Why motion sensing on other consoles won’t matter

Some day, in the not so distant future, there is a dark cloud hanging over Nintendo. It is the day that other major console players introduce a similar motion sensing technology to the Wiimote to the masses and ride the wiive of success that Nintendo has enjoyed with the Wii. Nintendo, stuck with a sub par machine, cannot compete with higher end consoles that now also boast motion sensing. This day will never come.

Now, I’m certainly no expert in why businesses pass or fail the customer test, so let’s get that on the table right now. That said, I’m going to try and explain why (yes, an opinion is forthcoming) motion sensing on “other consoles” won’t amount to a hill of beans in this crazy world.

Copy cat syndrome: To be successful, it helps to provide something the customer actually needs, and that doesn’t already exist. If not, you fail (see: The Zune’s future). It doesn’t help to provide something similar but glitzier if something like the Wii is already available, fairly proven, and much less expensive (see iPod clones, Mini Disc, HD formats on DVD). So, when you see those wild tennis racket shaped peripherals we featured a while back, don’t fret. Instead, ask yourself: Haven’t I already seen and played this before on the Wii?

Branding: When it comes to motion sensing and gaming consoles, Wii is the name now and I don’t see that changing. On my local channel 5 newscast this morning, they were playing Wii Tennis. Al Roker was blowing hardcore at Wii Sports on the Today show. Stephen Colbert kicked Nancy Pelosi’s butt on The Colbert Report. People associate full motion gaming, which I think is a big part of gaming’s future, with Nintendo and the Wii. The image, like a recordable CD, has been burned in permanently.

Disruption: It’s been said better in other places, but I’m going to reiterate it here: disruption will win the day for Nintendo. Not power, not speed, and certainly not high price premiums. Gaming is doing a zig right now, while Nintendo zagged. Risky? Bet your ass it is. But the payoff, in one year’s time or so, could be DS in proportions.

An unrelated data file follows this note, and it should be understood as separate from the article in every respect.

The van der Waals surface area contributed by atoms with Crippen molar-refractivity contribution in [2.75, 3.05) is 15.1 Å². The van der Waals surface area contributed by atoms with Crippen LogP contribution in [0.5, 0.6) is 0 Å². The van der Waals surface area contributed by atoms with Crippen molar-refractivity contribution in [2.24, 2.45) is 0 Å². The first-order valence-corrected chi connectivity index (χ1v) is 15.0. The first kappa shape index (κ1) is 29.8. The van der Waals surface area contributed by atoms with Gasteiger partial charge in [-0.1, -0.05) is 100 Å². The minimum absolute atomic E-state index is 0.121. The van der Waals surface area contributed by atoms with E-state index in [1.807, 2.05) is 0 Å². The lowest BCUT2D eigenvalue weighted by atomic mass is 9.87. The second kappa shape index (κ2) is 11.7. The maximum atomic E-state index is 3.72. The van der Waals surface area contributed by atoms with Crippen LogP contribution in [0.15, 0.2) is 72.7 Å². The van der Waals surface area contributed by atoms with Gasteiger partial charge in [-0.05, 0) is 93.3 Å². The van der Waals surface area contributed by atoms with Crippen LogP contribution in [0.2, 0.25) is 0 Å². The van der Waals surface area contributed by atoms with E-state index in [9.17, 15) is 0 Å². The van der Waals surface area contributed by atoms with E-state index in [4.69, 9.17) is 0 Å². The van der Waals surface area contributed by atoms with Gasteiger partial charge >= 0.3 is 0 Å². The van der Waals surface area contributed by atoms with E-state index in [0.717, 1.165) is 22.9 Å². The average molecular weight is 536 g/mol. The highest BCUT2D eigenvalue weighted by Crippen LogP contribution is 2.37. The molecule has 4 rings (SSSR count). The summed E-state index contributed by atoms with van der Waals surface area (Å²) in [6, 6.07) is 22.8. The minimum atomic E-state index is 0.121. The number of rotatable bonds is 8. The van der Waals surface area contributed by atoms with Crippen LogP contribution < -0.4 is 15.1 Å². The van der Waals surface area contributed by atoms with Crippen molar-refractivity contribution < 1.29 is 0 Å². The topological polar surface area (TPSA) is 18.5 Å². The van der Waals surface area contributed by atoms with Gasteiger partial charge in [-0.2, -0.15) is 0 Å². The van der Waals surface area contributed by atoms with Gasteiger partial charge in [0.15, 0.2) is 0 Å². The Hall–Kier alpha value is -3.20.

Price. Putting lipstick on a pig still gives you a pig, or so the saying goes. It’s in my uneducated opinion that motion sensing by itself doesn’t sell consoles. If I may borrow from a former president – it’s the price, stupid. Throwing motion sensing on top of a system marketed as a premium HD-enabled gaming behemoth is like throwing a match on a healthy fire. It gets lost in the noise of price and power. However, show people the fun of motion sensing and then hit them with a $250 price point and a pack in game that in many respects does exactly as advertised? Victory.

Motion first, everything else second. Wii was designed with motion in mind. It’s at its core and in its chips. To tack it on after the fact is an accessory, which never sells as much as the original technology. [thanks anon in comment section– everyone read that comment too.]

How many times have you read in the past week throughout the various Internet tubes the phrase “after five minutes, graphics didn’t even matter anymore, I was having so much fun.” Now, take that phrase and through the magic of hype and speculation stretch it out over the next year, and I think you’ll see why Wii’s core technology – motion sensing – is in no danger from anything but Nintendo’s own follies. This is not to say there isn’t still potential in power and performance, that’s why there are Ferrari’s – it’s just that in this next stage of gaming it’s no longer going to be the norm. The progressive, controversial side of me welcomes that idea with open arms.

12 Responses to Why motion sensing on other consoles won’t matter

  1. Anonymous says:

    I think that NINTENDO is pretty used to being copied by now. There are so many similarities between APPLE and NINTENDO. Both Co. get bluntly copied, but people with common sense know that the original is always better than the pale copy.
    Look at the ZUNE and the iPod, the geek syndrom keeps following its path.

    NINTENDO was copied by every single Co. when they came out with the R and L button, as well as the 4 button scheme on the Super Nintendo (a.k.a. Supa Famicon).

    Anyway, I am sure that if other Co. copy the motion sensitive controllers (Hum, can we say SONY, in that case already?) NINTENDO will come up with an even better idea, and will always be a step further in creative sense.

  2. Anonymous says: